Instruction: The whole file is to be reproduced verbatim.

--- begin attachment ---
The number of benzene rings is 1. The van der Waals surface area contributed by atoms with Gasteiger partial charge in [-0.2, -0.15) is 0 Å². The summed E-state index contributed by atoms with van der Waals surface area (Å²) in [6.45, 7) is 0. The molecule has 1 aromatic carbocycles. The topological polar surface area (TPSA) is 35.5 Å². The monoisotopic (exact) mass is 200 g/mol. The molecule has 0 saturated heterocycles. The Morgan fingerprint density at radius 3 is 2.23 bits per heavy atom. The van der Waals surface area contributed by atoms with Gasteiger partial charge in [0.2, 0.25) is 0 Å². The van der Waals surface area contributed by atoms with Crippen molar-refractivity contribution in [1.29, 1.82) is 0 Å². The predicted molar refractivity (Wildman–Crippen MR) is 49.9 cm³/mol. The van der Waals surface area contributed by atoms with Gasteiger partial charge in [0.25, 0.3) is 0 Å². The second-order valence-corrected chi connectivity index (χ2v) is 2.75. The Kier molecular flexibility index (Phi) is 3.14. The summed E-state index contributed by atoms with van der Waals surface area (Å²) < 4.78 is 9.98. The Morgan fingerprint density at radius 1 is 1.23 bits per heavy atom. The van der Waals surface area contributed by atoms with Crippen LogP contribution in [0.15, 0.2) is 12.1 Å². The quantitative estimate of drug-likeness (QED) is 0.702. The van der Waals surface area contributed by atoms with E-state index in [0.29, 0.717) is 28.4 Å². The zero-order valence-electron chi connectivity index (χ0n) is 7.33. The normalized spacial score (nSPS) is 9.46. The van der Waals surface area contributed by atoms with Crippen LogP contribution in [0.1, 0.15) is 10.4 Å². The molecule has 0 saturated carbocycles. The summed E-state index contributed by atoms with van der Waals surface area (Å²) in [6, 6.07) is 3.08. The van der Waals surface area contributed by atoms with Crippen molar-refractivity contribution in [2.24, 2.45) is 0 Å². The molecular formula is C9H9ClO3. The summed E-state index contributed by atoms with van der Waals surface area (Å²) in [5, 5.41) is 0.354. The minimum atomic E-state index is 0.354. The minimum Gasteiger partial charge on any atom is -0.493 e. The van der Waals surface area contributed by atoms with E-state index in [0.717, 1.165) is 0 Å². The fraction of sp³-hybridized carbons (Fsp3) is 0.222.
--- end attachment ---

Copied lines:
The number of benzene rings is 1. The van der Waals surface area contributed by atoms with Gasteiger partial charge in [-0.2, -0.15) is 0 Å². The summed E-state index contributed by atoms with van der Waals surface area (Å²) in [6.45, 7) is 0. The molecule has 1 aromatic carbocycles. The topological polar surface area (TPSA) is 35.5 Å². The monoisotopic (exact) mass is 200 g/mol. The molecule has 0 saturated heterocycles. The Morgan fingerprint density at radius 3 is 2.23 bits per heavy atom. The van der Waals surface area contributed by atoms with Gasteiger partial charge in [0.2, 0.25) is 0 Å². The van der Waals surface area contributed by atoms with Crippen molar-refractivity contribution in [1.29, 1.82) is 0 Å². The predicted molar refractivity (Wildman–Crippen MR) is 49.9 cm³/mol. The van der Waals surface area contributed by atoms with Gasteiger partial charge in [0.25, 0.3) is 0 Å². The second-order valence-corrected chi connectivity index (χ2v) is 2.75. The Kier molecular flexibility index (Phi) is 3.14. The summed E-state index contributed by atoms with van der Waals surface area (Å²) < 4.78 is 9.98. The Morgan fingerprint density at radius 1 is 1.23 bits per heavy atom. The van der Waals surface area contributed by atoms with Crippen LogP contribution in [0.15, 0.2) is 12.1 Å². The quantitative estimate of drug-likeness (QED) is 0.702. The van der Waals surface area contributed by atoms with E-state index in [0.29, 0.717) is 28.4 Å². The zero-order valence-electron chi connectivity index (χ0n) is 7.33. The normalized spacial score (nSPS) is 9.46. The van der Waals surface area contributed by atoms with Crippen LogP contribution in [0.1, 0.15) is 10.4 Å². The molecule has 0 saturated carbocycles. The summed E-state index contributed by atoms with van der Waals surface area (Å²) in [6, 6.07) is 3.08. The van der Waals surface area contributed by atoms with Crippen molar-refractivity contribution in [2.24, 2.45) is 0 Å². The molecular formula is C9H9ClO3. The summed E-state index contributed by atoms with van der Waals surface area (Å²) in [5, 5.41) is 0.354. The minimum atomic E-state index is 0.354. The minimum Gasteiger partial charge on any atom is -0.493 e. The van der Waals surface area contributed by atoms with E-state index in [0.717, 1.165) is 0 Å². The fraction of sp³-hybridized carbons (Fsp3) is 0.222.